How acceptable is the idea that a product that has been sold for decades to our children can cause our death? Does talcum powder cause cancer? These genital powders have been used thanks to the natural properties of talc. This magnesium silicate is, in fact, able to absorb moisture and water, making it useful to keep the skin dry in babies as well as in adults. Among its most widespread uses, talcum-based cosmetics are often sprinkled on babies after their diapers have been changed, or on adult underwear and shoes to absorb “bad smells”. Other than for dusting, talcum has been also extensively used to reduce friction in contraceptive devices such as condoms and diaphragms, further increasing direct contact with the internal tract of the female reproductive system (6).

The epidemiological data and the clinical studies

For many years science struggled to found a general consensus on whether a correlation between cancer and talc exposure did exist (7). Many studies found significantly different results, with some reporting an increased risk and others reporting no increase. Researchers’ opportunity to adequately assess the possible correlation has always been complicated by several challenges. The first one is the absence of properly documented medical reports of talc use. All studies must rely exclusively on patients’ self-reporting, generating a strong bias in many observational studies. Quantification of talc dose exposure is also quite complicated. Not only various cosmetics may contain significantly different talc concentrations, but the method through the powder is applied (sprayed, sprinkled, directly application, using swabs, through sanitary diapers, etc.) may substantially affect the quantity that comes in contact with genitals (8).

Since the evidence from case-control studies was mixed at best, in 2006, genital exposure to talc has been classified as possibly carcinogenic to humans (carcinogen group 2B) by the International Agency for Research on Cancer (IARC) (9). However, larger meta‐analyses and cohort analyses have been extensively investigated later to scavenge for a possible correlation, and found substantial increases in the risk factor for ovarian cancer (10). In 2015, a formal systematic analysis published in the International Journal of Gynecological Cancer found that the of risk ovarian cancer after talc exposure was increased by 30–60% in almost all well‐designed studies (11). Although strong enough evidence to provide a final answer may still be lacking, even a modest increase in risk factor may constitute a potential threat to public health. According to clinical evidence, elimination of talc use could protect more than one-quarter of women who develop ovarian cancer (11). Cornstarch products are often sold at the same price as a good alternative for the genital area, and they have been recommended by the American Cancer Society as absolutely risk-free (6).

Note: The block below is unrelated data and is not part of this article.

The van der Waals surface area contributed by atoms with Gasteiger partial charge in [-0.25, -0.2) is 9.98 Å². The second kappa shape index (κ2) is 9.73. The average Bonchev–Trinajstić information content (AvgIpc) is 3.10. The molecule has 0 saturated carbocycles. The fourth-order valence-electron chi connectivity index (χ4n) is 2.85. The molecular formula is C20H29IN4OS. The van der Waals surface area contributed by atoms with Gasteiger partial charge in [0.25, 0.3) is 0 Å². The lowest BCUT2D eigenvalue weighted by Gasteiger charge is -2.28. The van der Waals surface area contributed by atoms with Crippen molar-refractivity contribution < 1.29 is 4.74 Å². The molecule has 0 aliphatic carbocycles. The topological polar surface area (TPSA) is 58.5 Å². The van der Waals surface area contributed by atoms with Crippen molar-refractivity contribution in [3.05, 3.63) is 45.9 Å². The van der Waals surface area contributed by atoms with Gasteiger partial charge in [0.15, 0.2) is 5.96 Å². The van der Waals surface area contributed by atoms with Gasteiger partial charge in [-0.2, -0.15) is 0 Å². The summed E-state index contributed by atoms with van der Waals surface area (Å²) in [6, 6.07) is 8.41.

How does talcum powder cause cancer? The mechanism of action

Talc may contain asbestos, which has been classified as a known human carcinogen as it may increase the risk of lung cancer and mesothelioma when inhaled (12). However, purified talcum used in modern cosmetics is now asbestos-free. Thus, no increased risk of lung cancer has been reported (6). Most of the evidence analyzed so far instead, suggest that talcum particles might cause ovarian cancer when they travel inside the genital tract through the uterus and fallopian tubes until they reach the ovaries. Cancer in the ovaries is the gynecologic cancer with the highest mortality rate, mostly because it’s often detected at later stages when prognosis is very poor already (13).

The exact role of talc in carcinogenesis is still unknown. Talcum powder may act by inducing chronic epithelial inflammation of the pelvic area. Talcum-using women who underwent tubal ligation surgery showed a 50% reduction in risk. This result may suggest that stopping the ascension of talc particles to the upper part of the genital tract is, in fact, an effective method to prevent the risk by protecting ovarian epithelium from exposure to inflammants (14). Another possible role of talcum in ovarian carcinogenesis could be its ability to suppress anti-MUC1 antibodies. These antibodies have been, in fact, associated with a lower risk of cancer and a more favourable prognosis. This mechanism does not require direct contact of talc particles with tissues, also (15).

Article written by Dr. Claudio Butticè, PharmD and Luke Kist